About Me

  • I'm CEO of Newspeg.com, a social news-sharing platform. I've spent 20 years at the intersection of traditional and digital journalism. I've helped to invent ways to read and interact with the news and advertising on computer screens and iPads, and before that, I wrote news stories on typewriters and six-ply paper. I co-founded WashingtonPost.com and hyperlocal pioneers Backfence.com and GrowthSpur; served as editor of Philly.com; taught media entrepreneurship at the University of Maryland; and have done product-development and strategy consulting for all sorts of media and Internet companies. You can read more about me here.

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« GateHouseGate: Settled | Main | A Balanced Local Diet »

January 26, 2009


Dave Mastio

I think there are a couple things you are missing.

Some of the screen shots I saw seemed to show a majority of aggregated links at the NYT's hyper local sites coming from wickedlocal sites. There's a good chance that would run afoul of the 4 part fair use test on the grounds that the NYT site had become a commercial replacement for the wickedlocal site.

Add that uncertainty to the fact that if the NYTs in defending itself had won an expansive definition of fair use, then that definition could be used to aggregate the NYTs content all over the U.S.

I bet a significant portion of the NYTs leadership still thinks of itself as a content creation company that benefits from a closed or walled-garden system.

Bill MItchell

As confusing as the settlement itself is, I wonder if a clearer sense of digital fair use could emerge from this: fine to link (deeply or otherwise), fine to excerpt, not fine to cut and paste to the point of replication.
Say I'm a reader or advertiser in Newton looking for a quick update local news and I see this on Boston.com:
Aldermen approve new parking program
One hundred and sixty-five parking meters will be bagged or replaced as soon as April for a new parking program designed to improve the parking experience for Newton businesses. Wicked Local News, 1/21/09
Yes, I may care enough to click through to the GateHouse site that created that content (with precisely the same headline and lede). But if I don't (the likely majority of readers), hasn't GateHouse lost the value of what it created?
I can see publishers in GateHouse's shoes opting for the potential traffic in some circumstances, but probably not in a hyperlocal environment that has such limited audience/revenue potential to begin with.
Entirely possible that I'm missing something (no J.D. after my name), but isn't this the sort of thing fair use is designed to prevent? Or do you believe fair use itself should no longer apply?
- Bill

Mark Potts

I'm no lawyer either. But I'm not sure your definition of "fair use" squares with the legal definition, at least as I understand it. And who's going to determine what constitutes the proper link? Hypothetically, if Boston.com rewrites the hedline and lede so that it's BETTER than WickedLocal's, thus deemphasizing the click, what does that mean? Would Boston.com thus have devalued WickedLocal's content by borrowing its essence but discouraging a link?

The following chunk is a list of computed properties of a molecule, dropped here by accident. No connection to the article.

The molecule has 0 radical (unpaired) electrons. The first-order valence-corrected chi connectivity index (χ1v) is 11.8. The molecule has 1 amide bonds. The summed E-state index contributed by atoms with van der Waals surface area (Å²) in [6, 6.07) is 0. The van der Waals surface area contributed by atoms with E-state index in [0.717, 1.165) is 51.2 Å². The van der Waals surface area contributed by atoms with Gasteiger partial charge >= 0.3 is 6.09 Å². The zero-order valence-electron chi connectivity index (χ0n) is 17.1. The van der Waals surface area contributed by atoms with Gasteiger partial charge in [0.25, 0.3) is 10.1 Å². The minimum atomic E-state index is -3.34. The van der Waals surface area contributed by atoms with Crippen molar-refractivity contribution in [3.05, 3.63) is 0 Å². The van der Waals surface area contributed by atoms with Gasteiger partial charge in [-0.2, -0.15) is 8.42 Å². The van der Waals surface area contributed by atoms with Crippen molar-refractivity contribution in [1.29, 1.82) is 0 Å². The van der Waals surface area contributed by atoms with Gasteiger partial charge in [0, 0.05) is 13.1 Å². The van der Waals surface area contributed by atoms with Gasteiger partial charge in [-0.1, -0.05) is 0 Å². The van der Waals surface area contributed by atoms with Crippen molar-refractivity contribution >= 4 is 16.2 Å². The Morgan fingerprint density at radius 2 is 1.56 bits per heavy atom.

Fair use always walks the fine line between excerpting and plagiarism, in my mind. I'm not sure where that line is. And if GateHouse is so down on the value of its content that it thinks nobody will click to it if they just read a hedline, then maybe they need to reevaluate the quality of their content.

There are a whole lot of thorny ramifications from this case, even though it's been settled, and we're probably going to need somebody to take a fair-use/linking/aggregation case all the way to the Supremes to get a good read on it.

I think we're in new territory here, and that's why I'm disappointed that the Times Co. didn't put its weight behind getting this settled once and for all. I think I know how it would have come out, based on my understanding of the law and existing precedent--and lawyer friends told me GateHouse had no case--but it would be nice to get a definitive ruling. It'll happen at some point, hopefully in a better case.

Dave Mastio

I'd like to be a fly on the wall for the Gatehouse execs depositions:

So sir, you say boston.com's practice of running a headline and the opening graph of your stories takes all the value and doesn't encourage readers to click through to the full story?

Then could you explain to me why when you produce rss feeds for your site that you give readers the headline and the lead graf of news stories? Isn't it because the headline and lead graf entice interested readers into the story?

What magically changes when the headline and lead graf appear at Boston.com?

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